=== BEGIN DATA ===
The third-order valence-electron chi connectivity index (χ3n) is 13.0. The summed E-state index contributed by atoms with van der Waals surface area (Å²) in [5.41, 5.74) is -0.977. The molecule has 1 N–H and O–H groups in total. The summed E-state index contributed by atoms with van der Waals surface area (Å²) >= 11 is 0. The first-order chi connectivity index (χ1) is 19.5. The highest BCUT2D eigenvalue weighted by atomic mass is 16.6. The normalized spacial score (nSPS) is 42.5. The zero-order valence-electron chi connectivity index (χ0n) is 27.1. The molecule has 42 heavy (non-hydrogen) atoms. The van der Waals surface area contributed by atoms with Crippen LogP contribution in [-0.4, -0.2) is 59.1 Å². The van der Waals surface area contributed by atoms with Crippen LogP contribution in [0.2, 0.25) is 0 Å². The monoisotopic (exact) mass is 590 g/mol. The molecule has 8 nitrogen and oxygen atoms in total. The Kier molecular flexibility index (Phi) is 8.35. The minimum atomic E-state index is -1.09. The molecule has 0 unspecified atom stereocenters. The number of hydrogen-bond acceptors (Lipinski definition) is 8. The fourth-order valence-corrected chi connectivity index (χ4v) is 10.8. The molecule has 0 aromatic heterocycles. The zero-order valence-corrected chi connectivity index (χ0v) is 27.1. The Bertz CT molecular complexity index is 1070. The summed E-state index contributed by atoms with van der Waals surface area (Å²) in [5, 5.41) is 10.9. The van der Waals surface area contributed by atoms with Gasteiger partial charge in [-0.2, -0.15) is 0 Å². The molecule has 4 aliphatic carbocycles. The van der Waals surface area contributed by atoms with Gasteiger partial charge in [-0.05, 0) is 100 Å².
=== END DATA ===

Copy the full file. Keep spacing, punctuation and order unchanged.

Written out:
The third-order valence-electron chi connectivity index (χ3n) is 13.0. The summed E-state index contributed by atoms with van der Waals surface area (Å²) in [5.41, 5.74) is -0.977. The molecule has 1 N–H and O–H groups in total. The summed E-state index contributed by atoms with van der Waals surface area (Å²) >= 11 is 0. The first-order chi connectivity index (χ1) is 19.5. The highest BCUT2D eigenvalue weighted by atomic mass is 16.6. The normalized spacial score (nSPS) is 42.5. The zero-order valence-electron chi connectivity index (χ0n) is 27.1. The molecule has 42 heavy (non-hydrogen) atoms. The van der Waals surface area contributed by atoms with Crippen LogP contribution in [-0.4, -0.2) is 59.1 Å². The van der Waals surface area contributed by atoms with Crippen LogP contribution in [0.2, 0.25) is 0 Å². The monoisotopic (exact) mass is 590 g/mol. The molecule has 8 nitrogen and oxygen atoms in total. The Kier molecular flexibility index (Phi) is 8.35. The minimum atomic E-state index is -1.09. The molecule has 0 unspecified atom stereocenters. The number of hydrogen-bond acceptors (Lipinski definition) is 8. The fourth-order valence-corrected chi connectivity index (χ4v) is 10.8. The molecule has 0 aromatic heterocycles. The zero-order valence-corrected chi connectivity index (χ0v) is 27.1. The Bertz CT molecular complexity index is 1070. The summed E-state index contributed by atoms with van der Waals surface area (Å²) in [5, 5.41) is 10.9. The van der Waals surface area contributed by atoms with Gasteiger partial charge in [-0.2, -0.15) is 0 Å². The molecule has 4 aliphatic carbocycles. The van der Waals surface area contributed by atoms with Gasteiger partial charge in [-0.05, 0) is 100 Å².